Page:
The cornerstone of reform has to be accountability for all, he says. Police misconduct must be prosecuted, he stresses: “A badge can never be a license to kill.” He would like to see independent prosecutors at the federal and state levels to investigate accusations of misdeeds by police, as local district attorneys have to work with police and may not be impartial.
Incidents of police brutality such as the killing of Minneapolis Black man George Floyd, in addition to the COVID-19 pandemic, which has hit Black and Latinx Americans particularly hard, “remind us that institutional racism is a ghost that continues to haunt the United States,” Torres adds.
On COVID-19, he says, the federal government’s response has been “abysmal.” He has made assistance to those who’ve lost jobs and income due to pandemic-related business closures part of his campaign. When they’re out in the district, he and his workers distribute food and personal protective equipment, and when calling residents, they ask what essential items they need.
To voters in his district, his sexual orientation has generally not been an issue, he says. If there’s any reaction, it’s simply interest, he notes; a few people who don’t know he’s gay have said, “You should date my daughter,” and then Torres has had to explain himself. But for the most part, residents are more interested in what he’s done and what he plans to do on housing, poverty, and other issues that affect their lives.
He knows that if he wins the congressional seat, though, it will be a breakthrough for LGBTQ+ equality. “I do believe my victory would represent a triumph,” he says.
As he seeks that triumph in the crowded field, where a recent poll showed him with the support of 20 percent of voters and Díaz with 22 percent, he’s picked up some significant endorsements. “Representing the country’s poorest district requires exceptional determination and commitment,” the Times wrote in its endorsement. “Ritchie Torres, 32, an ambitious and talented councilman, can provide that representation.” New York’s Daily News has endorsed him too, calling him “the clear standout, a ceaselessly energetic legislator, bridge-builder and nimble thinker.”
An earlier Times story noted that Díaz may be benefiting from name recognition, of not only his own, but that of his namesake son, Bronx Borough President Rubén Díaz Jr., who is popular with constituents and a much more typical Democrat, supportive of LGBTQ+ people. The ballot in the congressional race does not specify Jr. or Sr.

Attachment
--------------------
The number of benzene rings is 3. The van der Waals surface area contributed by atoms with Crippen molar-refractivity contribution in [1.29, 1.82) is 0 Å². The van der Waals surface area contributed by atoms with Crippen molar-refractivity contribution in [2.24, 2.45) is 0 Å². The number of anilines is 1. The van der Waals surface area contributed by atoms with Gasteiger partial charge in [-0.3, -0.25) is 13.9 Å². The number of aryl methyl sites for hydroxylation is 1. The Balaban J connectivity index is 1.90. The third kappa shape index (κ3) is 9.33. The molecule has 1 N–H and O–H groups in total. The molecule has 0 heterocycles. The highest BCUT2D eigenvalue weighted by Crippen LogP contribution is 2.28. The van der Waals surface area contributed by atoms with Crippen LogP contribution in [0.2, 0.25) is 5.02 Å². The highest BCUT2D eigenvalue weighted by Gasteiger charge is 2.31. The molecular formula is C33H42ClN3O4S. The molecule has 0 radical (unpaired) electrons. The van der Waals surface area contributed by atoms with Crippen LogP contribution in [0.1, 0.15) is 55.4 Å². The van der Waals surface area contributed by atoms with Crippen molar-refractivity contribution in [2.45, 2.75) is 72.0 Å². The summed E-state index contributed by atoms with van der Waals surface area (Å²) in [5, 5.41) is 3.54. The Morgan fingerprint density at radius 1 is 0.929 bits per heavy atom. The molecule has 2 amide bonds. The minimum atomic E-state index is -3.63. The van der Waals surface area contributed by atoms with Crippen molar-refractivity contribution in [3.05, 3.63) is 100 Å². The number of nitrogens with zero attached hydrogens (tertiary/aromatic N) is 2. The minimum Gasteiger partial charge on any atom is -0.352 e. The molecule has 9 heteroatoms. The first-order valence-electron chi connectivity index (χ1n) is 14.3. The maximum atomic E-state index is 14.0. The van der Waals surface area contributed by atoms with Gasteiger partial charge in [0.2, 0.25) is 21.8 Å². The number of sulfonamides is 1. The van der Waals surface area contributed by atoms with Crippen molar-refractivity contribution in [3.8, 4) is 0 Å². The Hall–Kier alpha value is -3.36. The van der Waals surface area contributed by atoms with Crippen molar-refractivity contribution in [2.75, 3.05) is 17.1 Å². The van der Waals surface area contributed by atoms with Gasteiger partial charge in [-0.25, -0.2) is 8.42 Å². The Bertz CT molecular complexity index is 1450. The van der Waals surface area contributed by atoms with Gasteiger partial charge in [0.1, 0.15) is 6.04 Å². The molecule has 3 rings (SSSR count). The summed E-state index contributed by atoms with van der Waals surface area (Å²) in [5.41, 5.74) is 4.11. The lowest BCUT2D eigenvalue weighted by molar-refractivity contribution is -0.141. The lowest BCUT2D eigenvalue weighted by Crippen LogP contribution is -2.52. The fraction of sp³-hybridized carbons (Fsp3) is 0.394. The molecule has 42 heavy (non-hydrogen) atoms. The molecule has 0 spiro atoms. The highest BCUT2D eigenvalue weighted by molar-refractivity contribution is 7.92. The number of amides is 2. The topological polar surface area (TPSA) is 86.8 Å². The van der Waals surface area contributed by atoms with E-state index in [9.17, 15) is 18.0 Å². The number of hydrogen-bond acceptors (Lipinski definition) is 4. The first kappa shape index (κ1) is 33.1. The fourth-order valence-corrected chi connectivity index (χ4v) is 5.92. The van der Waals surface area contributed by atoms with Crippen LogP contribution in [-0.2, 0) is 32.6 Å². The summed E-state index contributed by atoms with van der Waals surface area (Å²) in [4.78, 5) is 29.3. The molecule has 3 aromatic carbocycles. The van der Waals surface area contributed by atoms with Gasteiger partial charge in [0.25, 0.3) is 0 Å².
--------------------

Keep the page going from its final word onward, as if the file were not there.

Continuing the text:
Many Democrats are calling on the district to rally behind Torres. His endorsers also include several out members of Congress, such as David Cicilline, Mark Takano, and Sean Patrick Maloney; Christian Cooper, the gay Black man who filmed a racist incident in Central Park; Thomas Duane, New York’s first openly gay state senator; numerous City Council colleagues; labor unions; women’s rights groups; and LGBTQ+ groups such as the LGBTQ Victory Fund, Human Rights Campaign, Stonewall Democratic Club of New York City, and Equality PAC.
“The safest Democratic congressional seat in the entire country is at serious risk of being held by a Trump-loving politician, and Ritchie is the only candidate who can stop him,” Elliot Imse, Victory Fund’s senior director of communications, tells The Advocate. “On June 23, voters will choose between electing the first LGBTQ Afro-Latinx member of Congress or a man who prides himself on attacking LGBTQ people and women with hate. Ritchie is focused on affordable housing and criminal justice reform — issues that truly impact his constituents — whereas Rubén Díaz Sr. only aims to divide the people of his district for his own political gain. It all comes down to this primary, and it is essential the unviable candidates in this race rally around Ritchie right now.”
Torres would be happy to win in any case, but for a gay man to defeat Díaz would be particularly sweet, he notes. “What he hopes will be an act of revenge, I hope will be poetic justice,” Torres says.